6. Try to have patience.
Puppies wake more at night than adult dogs do, but your pup will soon acclimate to your sleep schedule. An action-packed day, empty bladder and bowels, and cozy bed make the perfect combination for your growing pup to spend the night having sweet dreams.
18 Dogs Who Were Busted Doing Hilarious Dog Things
…and shamed for their crimes.
Dogs will be dogs! And these 18 dogs prove that no matter what they do, we’ll always forgive them. This list was assembled by members of the Bored Pandacommunity, and it’s sure to make you laugh!
#1 This is what I call teamwork.
#2 Enough said.
#3 He’s so very sorry…
#4 What a genius idea!
#5 It happens…
#6 Time to start sleeping on your stomach.
#7 He’s still getting used to this thing.
#8 Which one’s in trouble??
#9 This relationship got off to a rocky start…
#10 Oh no…
#11 He now knows the Bible inside and out.
#12 Lesson learned.
#13 Working together.
#14 Just getting into the holiday spirit…
#15 ‘What? I thought she was a part of the park…’
#17 He went to the dark side.
#18 A look of regret.
Matted Dog Found Locked In A Small Crate Gets A New Look And New Life
Murphy looks totally different now.
PETA fieldworkers came across a neglected, matted dog who was kept locked up in a small crate in a dark hallway. They wanted nothing more than to rescue him, and his family finally agreed to give him up.
Although he didn’t look much like a dog at first, Murphy’s true beauty and personality were about to be freed! Over two pounds of painful mats were cut from his seven-pound body. And Murphy had a brand new look to go with his brand new life!
Murphy spent some time recovering at PETA before being transferred to the Norfolk SPCA. And it was there that he would meet his new family. The before and after photos of Murphy are hard to believe, and the little guy is now living it up!
7 Things Dogs And Humans Have In Common
Dogs are the oldest domesticated animal, having been working alongside humans some 15,000 years. They have assisted with a variety of tasks and some still do so today. Dogs have helped by herding, hunting, pulling loads, guarding and protecting, assisting police and military and being noble companions. Regardless of the dog’s breed, it’s origin general traces back to one of these functions. It should come as no surprise then that dogs and humans share so many unique qualities. We’ve evolved together for thousands of years, so it makes sense that we’re so much alike. Dogs aren’t called “man’s best friend” for no reason.
#1 – They’re social
Dogs are social animals. Their ancestors lived in family-like packs, the same way wolves and many other wild canids do today. Dogs enjoy spending time with their people and this is a trait that we’ve bred from the very beginning. After all, what good was a farm dog if he didn’t like being around his owner? Humans have been breeding dogs for companionship and sociability from the very beginning.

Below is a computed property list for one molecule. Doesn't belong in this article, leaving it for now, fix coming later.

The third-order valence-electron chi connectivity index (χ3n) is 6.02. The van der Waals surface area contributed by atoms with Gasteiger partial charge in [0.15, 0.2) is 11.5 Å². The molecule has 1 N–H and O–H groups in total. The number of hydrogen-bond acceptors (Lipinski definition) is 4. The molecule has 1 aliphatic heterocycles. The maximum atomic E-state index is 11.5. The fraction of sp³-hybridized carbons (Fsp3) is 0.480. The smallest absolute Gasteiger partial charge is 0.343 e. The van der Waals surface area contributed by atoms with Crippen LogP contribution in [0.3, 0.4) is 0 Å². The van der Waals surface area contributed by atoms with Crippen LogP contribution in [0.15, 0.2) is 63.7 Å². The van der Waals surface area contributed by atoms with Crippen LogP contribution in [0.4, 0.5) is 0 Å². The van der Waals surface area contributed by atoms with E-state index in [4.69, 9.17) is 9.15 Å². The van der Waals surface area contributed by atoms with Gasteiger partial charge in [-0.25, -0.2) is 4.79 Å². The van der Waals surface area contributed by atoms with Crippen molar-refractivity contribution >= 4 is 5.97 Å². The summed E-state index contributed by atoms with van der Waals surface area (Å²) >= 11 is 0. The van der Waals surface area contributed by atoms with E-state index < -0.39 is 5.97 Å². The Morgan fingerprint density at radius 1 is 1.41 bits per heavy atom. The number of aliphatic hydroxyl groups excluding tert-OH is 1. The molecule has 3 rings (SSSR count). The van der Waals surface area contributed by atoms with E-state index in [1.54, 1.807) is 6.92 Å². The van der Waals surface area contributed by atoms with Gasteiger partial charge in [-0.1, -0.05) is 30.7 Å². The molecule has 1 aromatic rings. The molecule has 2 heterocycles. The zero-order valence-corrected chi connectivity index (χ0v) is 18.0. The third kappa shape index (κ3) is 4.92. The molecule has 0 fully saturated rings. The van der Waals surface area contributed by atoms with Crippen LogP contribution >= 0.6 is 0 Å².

#2 – They’re furniture hogs
Not everyone wants their dogs on the furniture, but most of us know that we’re much less strict about it than we should be. In fact, most of us are probably quite comfortable sharing much of our couches and beds with our dogs. They’re opportunists (also like us), and will quickly take up all the space they can!
#3 – They love food
Food is love, for people and dogs alike. We are both a social species and much of our social interactions revolve around food. This is true for wild canids as well. While we don’t share all of our food with our dogs at home, we can share the love for a delicious meal and snack.
#4 – They’re intelligent
Dogs are very intelligent animals. Recent studies support evidence that the average dog is as smart as the average two-year-old child. This means their minds and range of emotions are just as complex as that of a human child. Dogs have been shown to have relatively notable emotional intelligence, problem solving skills and even demonstrate a theory of mind.
#5 – They have personal preferences
Dogs have personal preferences just like humans do. Dogs have favorite foods, toys and even people. Each dog is different in their likes and dislikes and while some seem to like everything and everyone, others might be very picky.
#6 – They have unique personalities
Dogs are what their genetics and upbringing allow and different dogs will have different personalities. Some traits are breed-specific, but even within breeds you will find some variation. Generally speaking, a dog’s personality will reflect the tasks it was bred to do. Sledding dogs are active and independent, hunting dogs are social and energetic, guardian breeds are loyal and aloof toward strangers. These are generalizations of course, button be mostly accurate.
#7 – They are emotional
Dogs are deeply emotional creatures. They bond very strongly to their families, humans and other animals alike. Studies show that dogs feel complex emotions such as jealousy and anticipation and that they can discriminate the emotional expressions on human faces. They are instinctive but intuitive animals that are thought to experience love, fear, anger, joy and affection. Anthropomorphizing can become a serious problem, but the complicated emotions dogs feel can’t be ignored.